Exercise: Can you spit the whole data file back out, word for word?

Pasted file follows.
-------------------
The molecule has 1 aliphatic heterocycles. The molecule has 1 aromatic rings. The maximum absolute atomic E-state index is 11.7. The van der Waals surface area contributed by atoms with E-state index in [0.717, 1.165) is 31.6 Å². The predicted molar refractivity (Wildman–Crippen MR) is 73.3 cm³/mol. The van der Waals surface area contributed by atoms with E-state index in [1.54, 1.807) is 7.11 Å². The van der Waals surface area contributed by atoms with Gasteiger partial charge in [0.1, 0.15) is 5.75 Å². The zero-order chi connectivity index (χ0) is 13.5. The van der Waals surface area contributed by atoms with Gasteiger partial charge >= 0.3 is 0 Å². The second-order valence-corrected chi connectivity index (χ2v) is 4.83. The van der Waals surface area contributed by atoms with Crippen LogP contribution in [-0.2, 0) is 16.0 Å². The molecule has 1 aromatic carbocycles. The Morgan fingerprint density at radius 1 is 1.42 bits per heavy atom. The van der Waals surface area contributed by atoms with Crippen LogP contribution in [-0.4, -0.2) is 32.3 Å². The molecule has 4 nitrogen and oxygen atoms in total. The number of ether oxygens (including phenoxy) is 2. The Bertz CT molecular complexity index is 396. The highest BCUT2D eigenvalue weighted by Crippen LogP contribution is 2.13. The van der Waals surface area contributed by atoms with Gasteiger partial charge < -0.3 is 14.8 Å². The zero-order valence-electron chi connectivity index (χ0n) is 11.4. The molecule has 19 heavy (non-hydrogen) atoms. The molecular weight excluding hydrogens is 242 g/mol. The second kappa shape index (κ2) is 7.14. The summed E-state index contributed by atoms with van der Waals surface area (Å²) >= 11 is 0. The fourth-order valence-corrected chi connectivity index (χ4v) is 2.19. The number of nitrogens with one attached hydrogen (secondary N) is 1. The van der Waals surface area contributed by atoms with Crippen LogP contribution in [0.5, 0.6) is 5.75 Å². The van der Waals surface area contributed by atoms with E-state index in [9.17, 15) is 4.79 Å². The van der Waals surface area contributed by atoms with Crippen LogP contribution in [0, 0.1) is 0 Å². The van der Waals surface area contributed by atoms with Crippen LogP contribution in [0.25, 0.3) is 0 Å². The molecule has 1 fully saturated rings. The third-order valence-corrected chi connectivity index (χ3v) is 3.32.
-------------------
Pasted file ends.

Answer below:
The molecule has 1 aliphatic heterocycles. The molecule has 1 aromatic rings. The maximum absolute atomic E-state index is 11.7. The van der Waals surface area contributed by atoms with E-state index in [0.717, 1.165) is 31.6 Å². The predicted molar refractivity (Wildman–Crippen MR) is 73.3 cm³/mol. The van der Waals surface area contributed by atoms with E-state index in [1.54, 1.807) is 7.11 Å². The van der Waals surface area contributed by atoms with Gasteiger partial charge in [0.1, 0.15) is 5.75 Å². The zero-order chi connectivity index (χ0) is 13.5. The van der Waals surface area contributed by atoms with Gasteiger partial charge >= 0.3 is 0 Å². The second-order valence-corrected chi connectivity index (χ2v) is 4.83. The van der Waals surface area contributed by atoms with Crippen LogP contribution in [-0.2, 0) is 16.0 Å². The molecule has 1 aromatic carbocycles. The Morgan fingerprint density at radius 1 is 1.42 bits per heavy atom. The van der Waals surface area contributed by atoms with Crippen LogP contribution in [-0.4, -0.2) is 32.3 Å². The molecule has 4 nitrogen and oxygen atoms in total. The number of ether oxygens (including phenoxy) is 2. The Bertz CT molecular complexity index is 396. The highest BCUT2D eigenvalue weighted by Crippen LogP contribution is 2.13. The van der Waals surface area contributed by atoms with Gasteiger partial charge < -0.3 is 14.8 Å². The zero-order valence-electron chi connectivity index (χ0n) is 11.4. The molecule has 19 heavy (non-hydrogen) atoms. The molecular weight excluding hydrogens is 242 g/mol. The second kappa shape index (κ2) is 7.14. The summed E-state index contributed by atoms with van der Waals surface area (Å²) >= 11 is 0. The fourth-order valence-corrected chi connectivity index (χ4v) is 2.19. The number of nitrogens with one attached hydrogen (secondary N) is 1. The van der Waals surface area contributed by atoms with Crippen LogP contribution in [0.5, 0.6) is 5.75 Å². The van der Waals surface area contributed by atoms with E-state index in [9.17, 15) is 4.79 Å². The van der Waals surface area contributed by atoms with Crippen LogP contribution in [0, 0.1) is 0 Å². The van der Waals surface area contributed by atoms with Crippen LogP contribution in [0.25, 0.3) is 0 Å². The molecule has 1 fully saturated rings. The third-order valence-corrected chi connectivity index (χ3v) is 3.32.